Ian was very involved in shaping the user experience of digital music. He noted that even when the user experience of digital music was very poor, there were still many people interested in learning more about it. Eventually, big companies started investing in digital music, leading to the $28.2 billion behemoth it is today.
“From my perspective, it’s not a question of if. It’s only a question of when, and where are we on that timeline? You know, how much different will it look in 10 years than it does today,” Rogers pondered. “And I think it will look as different as the internet did, you know, in 1998 with 56k, modems…and tonnes of promise and lots of excitement.”
“And so what you get over time is a lot of smart people, big companies, engineers, user experience designers, PhDs in computer-human interaction, who apply their talents to making this user experience better.” According to Ian, this aggregation of talent will bring Web3 and crypto to new heights in the years ahead.
Education as a tool for more educated Web3 natives
However, with new technology and greater freedom comes great responsibility. With the Ledger Academy and Live Sessions, Ledger is investing in educating people about crypto and what it means to control your assets. According to Ian, there is a fundamental new freedom that most people still know nothing about.
“There’s fundamental new freedom here, which is self custody. I can actually own my own digital assets. I don’t have to leave them in the control of someone else, and the control of a bank and the control of, you know, in the cloud of Google, in the cloud of Spotify, in the cloud of Netflix. No, I have my own custody.”
Ian notes that software wallets have only scaled much larger than Ledger because they are willing to compromise security. He states, “I think that what hasn’t changed at Ledger is that unwillingness to compromise on security, but what has changed is offering people that, you know, top-level of security with a better user experience.”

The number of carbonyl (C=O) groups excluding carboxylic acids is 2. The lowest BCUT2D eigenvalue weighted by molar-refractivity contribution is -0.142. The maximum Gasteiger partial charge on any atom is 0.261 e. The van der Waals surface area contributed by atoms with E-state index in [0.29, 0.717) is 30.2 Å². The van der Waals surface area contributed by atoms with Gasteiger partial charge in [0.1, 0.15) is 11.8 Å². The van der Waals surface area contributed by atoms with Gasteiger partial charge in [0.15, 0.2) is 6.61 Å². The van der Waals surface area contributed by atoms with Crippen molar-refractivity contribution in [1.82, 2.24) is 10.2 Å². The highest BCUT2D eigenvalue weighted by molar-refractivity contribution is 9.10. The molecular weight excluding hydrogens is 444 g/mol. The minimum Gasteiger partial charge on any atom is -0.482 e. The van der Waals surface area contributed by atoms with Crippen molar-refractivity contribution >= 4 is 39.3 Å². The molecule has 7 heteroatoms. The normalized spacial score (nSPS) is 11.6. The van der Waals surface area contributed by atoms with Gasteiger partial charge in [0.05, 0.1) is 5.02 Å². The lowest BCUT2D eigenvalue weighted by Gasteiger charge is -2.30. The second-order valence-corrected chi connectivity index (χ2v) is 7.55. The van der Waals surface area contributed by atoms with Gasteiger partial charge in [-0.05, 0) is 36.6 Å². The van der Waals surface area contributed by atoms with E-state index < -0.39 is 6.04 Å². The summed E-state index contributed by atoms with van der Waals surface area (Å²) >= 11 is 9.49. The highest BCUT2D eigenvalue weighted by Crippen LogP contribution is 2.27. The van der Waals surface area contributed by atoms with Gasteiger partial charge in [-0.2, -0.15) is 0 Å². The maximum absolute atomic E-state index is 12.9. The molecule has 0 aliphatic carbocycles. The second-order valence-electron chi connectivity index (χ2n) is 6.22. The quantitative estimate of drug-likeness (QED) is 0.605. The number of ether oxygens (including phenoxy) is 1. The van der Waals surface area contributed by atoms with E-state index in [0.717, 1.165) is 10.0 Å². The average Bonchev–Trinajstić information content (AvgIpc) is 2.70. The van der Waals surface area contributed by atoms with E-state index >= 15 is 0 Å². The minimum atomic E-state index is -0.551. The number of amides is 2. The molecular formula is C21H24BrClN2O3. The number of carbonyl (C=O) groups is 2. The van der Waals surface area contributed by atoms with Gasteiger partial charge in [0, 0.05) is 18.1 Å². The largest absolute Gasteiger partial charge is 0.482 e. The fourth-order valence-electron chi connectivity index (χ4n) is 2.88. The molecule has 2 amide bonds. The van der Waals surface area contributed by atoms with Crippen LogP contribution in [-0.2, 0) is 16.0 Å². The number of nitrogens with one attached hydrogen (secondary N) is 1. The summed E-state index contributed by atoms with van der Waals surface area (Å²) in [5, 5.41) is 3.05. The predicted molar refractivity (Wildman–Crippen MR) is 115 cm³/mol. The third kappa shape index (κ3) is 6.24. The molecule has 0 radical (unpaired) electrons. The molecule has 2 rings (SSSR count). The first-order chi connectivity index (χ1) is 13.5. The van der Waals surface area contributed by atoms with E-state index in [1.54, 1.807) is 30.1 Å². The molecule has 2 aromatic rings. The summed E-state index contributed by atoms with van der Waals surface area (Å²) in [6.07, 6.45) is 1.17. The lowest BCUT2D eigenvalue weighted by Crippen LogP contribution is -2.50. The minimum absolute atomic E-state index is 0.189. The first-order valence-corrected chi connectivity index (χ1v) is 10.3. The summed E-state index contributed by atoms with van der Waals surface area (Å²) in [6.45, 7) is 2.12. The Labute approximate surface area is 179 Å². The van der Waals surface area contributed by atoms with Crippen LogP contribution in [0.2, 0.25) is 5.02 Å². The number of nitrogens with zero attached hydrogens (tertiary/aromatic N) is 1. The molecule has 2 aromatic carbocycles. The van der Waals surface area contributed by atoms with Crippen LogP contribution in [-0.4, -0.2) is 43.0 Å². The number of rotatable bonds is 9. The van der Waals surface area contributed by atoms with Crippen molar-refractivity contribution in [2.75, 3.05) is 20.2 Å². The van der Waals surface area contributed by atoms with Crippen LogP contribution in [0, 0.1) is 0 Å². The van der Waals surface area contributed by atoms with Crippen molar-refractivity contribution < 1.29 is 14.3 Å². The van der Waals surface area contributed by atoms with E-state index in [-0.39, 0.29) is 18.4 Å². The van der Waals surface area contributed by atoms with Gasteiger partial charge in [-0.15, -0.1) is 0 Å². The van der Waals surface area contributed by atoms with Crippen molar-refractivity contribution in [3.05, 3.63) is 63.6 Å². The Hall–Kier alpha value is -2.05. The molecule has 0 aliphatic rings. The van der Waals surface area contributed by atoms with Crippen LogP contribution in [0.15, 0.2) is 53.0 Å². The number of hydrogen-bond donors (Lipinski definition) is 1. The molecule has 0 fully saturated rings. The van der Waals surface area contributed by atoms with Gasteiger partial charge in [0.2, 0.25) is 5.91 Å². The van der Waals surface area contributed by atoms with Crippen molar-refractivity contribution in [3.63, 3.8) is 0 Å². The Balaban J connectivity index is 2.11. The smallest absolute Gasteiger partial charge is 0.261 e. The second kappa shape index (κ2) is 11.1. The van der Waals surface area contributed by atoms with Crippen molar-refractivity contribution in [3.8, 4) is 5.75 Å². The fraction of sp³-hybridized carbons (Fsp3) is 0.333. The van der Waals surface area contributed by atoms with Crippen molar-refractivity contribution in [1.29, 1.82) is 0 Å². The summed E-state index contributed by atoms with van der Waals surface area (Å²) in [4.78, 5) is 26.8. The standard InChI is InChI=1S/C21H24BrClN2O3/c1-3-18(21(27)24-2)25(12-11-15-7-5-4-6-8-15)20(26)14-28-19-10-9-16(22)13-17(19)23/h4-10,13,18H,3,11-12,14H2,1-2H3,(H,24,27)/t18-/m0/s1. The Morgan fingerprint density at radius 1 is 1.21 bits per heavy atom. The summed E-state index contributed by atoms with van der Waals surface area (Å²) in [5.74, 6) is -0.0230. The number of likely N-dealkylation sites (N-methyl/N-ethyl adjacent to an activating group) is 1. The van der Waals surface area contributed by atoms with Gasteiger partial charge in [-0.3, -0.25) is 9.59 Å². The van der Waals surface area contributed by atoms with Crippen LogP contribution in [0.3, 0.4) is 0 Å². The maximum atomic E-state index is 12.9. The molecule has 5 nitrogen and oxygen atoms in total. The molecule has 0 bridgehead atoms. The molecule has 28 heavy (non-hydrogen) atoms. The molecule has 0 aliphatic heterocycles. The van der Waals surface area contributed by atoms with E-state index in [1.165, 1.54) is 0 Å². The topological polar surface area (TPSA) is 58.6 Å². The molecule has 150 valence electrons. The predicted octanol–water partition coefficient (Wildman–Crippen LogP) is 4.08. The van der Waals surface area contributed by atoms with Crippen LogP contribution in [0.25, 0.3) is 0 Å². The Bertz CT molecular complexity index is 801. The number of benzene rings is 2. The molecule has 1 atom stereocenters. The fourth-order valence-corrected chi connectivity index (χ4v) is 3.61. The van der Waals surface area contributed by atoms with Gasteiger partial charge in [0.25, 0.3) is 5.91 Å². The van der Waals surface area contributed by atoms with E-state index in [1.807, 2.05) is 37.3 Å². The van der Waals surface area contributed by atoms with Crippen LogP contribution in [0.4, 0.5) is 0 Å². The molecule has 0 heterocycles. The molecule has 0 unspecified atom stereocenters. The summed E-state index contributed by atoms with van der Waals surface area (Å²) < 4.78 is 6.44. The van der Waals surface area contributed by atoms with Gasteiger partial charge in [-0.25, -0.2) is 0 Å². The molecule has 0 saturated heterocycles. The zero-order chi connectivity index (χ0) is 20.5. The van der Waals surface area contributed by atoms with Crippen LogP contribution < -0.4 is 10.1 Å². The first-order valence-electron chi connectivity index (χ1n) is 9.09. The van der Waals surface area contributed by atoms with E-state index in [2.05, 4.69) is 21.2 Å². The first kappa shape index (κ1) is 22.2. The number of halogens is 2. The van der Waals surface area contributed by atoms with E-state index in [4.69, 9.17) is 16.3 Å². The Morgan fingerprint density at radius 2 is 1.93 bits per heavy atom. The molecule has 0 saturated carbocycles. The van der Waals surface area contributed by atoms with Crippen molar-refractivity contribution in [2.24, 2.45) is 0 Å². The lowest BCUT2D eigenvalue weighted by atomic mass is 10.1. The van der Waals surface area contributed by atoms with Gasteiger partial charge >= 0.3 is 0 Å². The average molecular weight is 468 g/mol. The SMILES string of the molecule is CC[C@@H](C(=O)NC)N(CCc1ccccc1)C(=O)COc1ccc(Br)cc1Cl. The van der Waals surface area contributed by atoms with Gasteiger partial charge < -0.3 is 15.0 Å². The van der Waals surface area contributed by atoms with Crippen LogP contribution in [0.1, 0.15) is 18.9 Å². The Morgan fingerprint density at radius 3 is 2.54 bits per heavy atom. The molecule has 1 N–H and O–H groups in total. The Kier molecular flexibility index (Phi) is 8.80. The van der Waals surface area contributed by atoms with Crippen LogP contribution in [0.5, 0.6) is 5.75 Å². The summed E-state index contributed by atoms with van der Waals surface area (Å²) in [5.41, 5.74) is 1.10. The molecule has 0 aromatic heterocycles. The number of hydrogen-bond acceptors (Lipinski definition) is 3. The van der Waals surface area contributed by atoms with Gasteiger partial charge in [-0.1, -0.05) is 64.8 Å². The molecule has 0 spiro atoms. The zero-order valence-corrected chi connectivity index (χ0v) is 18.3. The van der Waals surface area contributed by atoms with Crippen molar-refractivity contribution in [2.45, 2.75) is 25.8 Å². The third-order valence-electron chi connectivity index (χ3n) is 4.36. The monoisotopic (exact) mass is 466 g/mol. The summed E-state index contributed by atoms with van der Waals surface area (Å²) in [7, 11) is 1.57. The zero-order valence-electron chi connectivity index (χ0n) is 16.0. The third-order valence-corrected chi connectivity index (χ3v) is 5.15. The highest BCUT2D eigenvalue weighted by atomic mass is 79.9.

Ledger’s vision vis-a-vis user experience
Ledger’s recent collaborations with a wide variety of brands, ranging from The Sandbox to Fendi, show the company’s commitment to bringing security to everyone. This does not mean that Ledger is compromising on security. On the contrary, Ian insists Ledger is strengthening its core values of security and ease of use.
With Web3, Ledger understands that: “I want to connect to all kinds of places where I can utilize my digital assets and login with, you know, with the assets that I hold. Okay, well, I need to be able to do that easily and securely.”
“If I’m sending you an NFT, now we have that in Ledger Live where you can secure clear signing on an entity,” he said. Ian also noted that more people need to know what they’re signing up for. “So we really need to get blind signing to be something that is like unsafe sex. It’s fine. Yeah. Maybe even fun. Until it isn’t. And then it can be really devastating, right, can change your life.”
This is why Ledger advocates for more education when it comes to signing smart contracts. “We need to get people to know that they need top security, great ease of use, easy onboarding, easy connection to Web3 and clear signing. I really think that by the end of 2022, I’ll be able to say we [Ledger] have all of these things better than anyone on the planet. That’s what we’re working hard on.”